Tribute to Dale L. Morgan

Lowell Dale Morgan, 1914-1971

Many scholars have contributed to our knowledge of Jedediah Smith and the fur trade, none more so than Lowell Dale Morgan (aka Dale L. Morgan). His in-depth research yielded such classic books as Jedediah Smith and the Opening of the West, The West of William H. Ashley, and, with Carl I. Wheat, Jedediah Smith and His Maps of the West.

Born, raised, and educated in Salt Lake City, Utah. Morgan contracted meningitis at age fifteen and became post-lingual deaf, a condition which forced him to withdraw from typical teenage pursuits. He eventually graduated from the University of Utah where two of his mentors were Wallace Stegner and Richard Scowcroft.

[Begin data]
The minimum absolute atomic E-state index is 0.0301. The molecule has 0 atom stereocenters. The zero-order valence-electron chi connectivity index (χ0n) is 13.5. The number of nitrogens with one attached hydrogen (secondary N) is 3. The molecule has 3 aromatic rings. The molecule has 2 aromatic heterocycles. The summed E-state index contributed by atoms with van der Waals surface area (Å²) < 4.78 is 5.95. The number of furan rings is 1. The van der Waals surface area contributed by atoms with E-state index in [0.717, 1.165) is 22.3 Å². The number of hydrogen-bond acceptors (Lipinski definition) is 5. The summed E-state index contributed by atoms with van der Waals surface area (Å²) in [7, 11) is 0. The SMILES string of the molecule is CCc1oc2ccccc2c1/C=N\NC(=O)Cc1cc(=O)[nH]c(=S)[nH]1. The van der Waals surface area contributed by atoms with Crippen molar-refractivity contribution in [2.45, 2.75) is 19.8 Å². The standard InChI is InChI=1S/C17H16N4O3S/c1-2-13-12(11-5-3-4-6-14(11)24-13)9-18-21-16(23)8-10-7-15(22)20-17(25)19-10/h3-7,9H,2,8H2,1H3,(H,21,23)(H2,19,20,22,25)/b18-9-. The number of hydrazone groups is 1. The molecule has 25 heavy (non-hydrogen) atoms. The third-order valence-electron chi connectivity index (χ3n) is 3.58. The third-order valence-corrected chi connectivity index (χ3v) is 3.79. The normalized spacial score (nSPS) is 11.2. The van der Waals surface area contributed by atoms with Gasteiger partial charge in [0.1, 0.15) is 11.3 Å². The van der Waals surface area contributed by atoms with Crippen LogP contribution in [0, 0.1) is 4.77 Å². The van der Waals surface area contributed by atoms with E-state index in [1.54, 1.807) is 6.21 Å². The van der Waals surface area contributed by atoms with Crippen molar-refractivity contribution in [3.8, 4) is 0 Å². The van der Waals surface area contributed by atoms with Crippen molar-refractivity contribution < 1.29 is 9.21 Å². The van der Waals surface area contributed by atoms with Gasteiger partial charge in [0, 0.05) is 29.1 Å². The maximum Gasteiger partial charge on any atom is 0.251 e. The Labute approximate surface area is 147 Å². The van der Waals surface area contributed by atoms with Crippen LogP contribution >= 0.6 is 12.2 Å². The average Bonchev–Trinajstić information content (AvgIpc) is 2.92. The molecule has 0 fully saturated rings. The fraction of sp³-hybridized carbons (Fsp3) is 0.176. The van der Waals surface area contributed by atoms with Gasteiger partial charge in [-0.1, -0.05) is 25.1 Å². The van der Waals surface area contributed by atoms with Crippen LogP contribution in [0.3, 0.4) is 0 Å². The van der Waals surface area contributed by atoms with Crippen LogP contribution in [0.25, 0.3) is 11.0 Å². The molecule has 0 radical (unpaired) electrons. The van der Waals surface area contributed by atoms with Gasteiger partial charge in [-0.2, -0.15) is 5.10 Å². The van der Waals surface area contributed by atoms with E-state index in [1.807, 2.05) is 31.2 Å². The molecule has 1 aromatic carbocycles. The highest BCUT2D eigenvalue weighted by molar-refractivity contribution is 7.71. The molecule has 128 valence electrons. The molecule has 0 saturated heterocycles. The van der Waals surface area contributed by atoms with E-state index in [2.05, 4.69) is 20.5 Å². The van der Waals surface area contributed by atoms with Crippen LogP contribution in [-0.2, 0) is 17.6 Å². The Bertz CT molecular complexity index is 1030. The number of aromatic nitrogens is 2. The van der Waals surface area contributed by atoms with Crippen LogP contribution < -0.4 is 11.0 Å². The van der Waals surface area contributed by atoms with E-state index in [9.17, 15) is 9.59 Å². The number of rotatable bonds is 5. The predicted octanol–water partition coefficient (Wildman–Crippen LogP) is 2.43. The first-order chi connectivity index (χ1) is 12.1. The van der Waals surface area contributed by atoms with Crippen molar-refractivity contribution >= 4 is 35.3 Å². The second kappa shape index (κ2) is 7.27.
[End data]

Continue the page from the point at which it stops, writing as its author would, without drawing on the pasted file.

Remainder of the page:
The Depression’s New Deal relief programs were Morgan’s path to conduct research for Utah agencies, to his war-time job in Washington, DC, and to a Guggenheim grant. His landmark biography Jedediah Smith and the Opening of the West was publishedin 1953. 

George Hammond, director of the University of California’s Bancroft Library, hired Morgan in that same year and soon appointed him to be an editorial and research assistant.

A prolific researcher, Morgan wrote or edited some fifty-three books, forty articles, and eighty-four reviews on Utah, Mormon, and western history, the fur trade, and the overland trails. He was a respected scholar, but not an academic historian. Morgan died of cancer in 1971.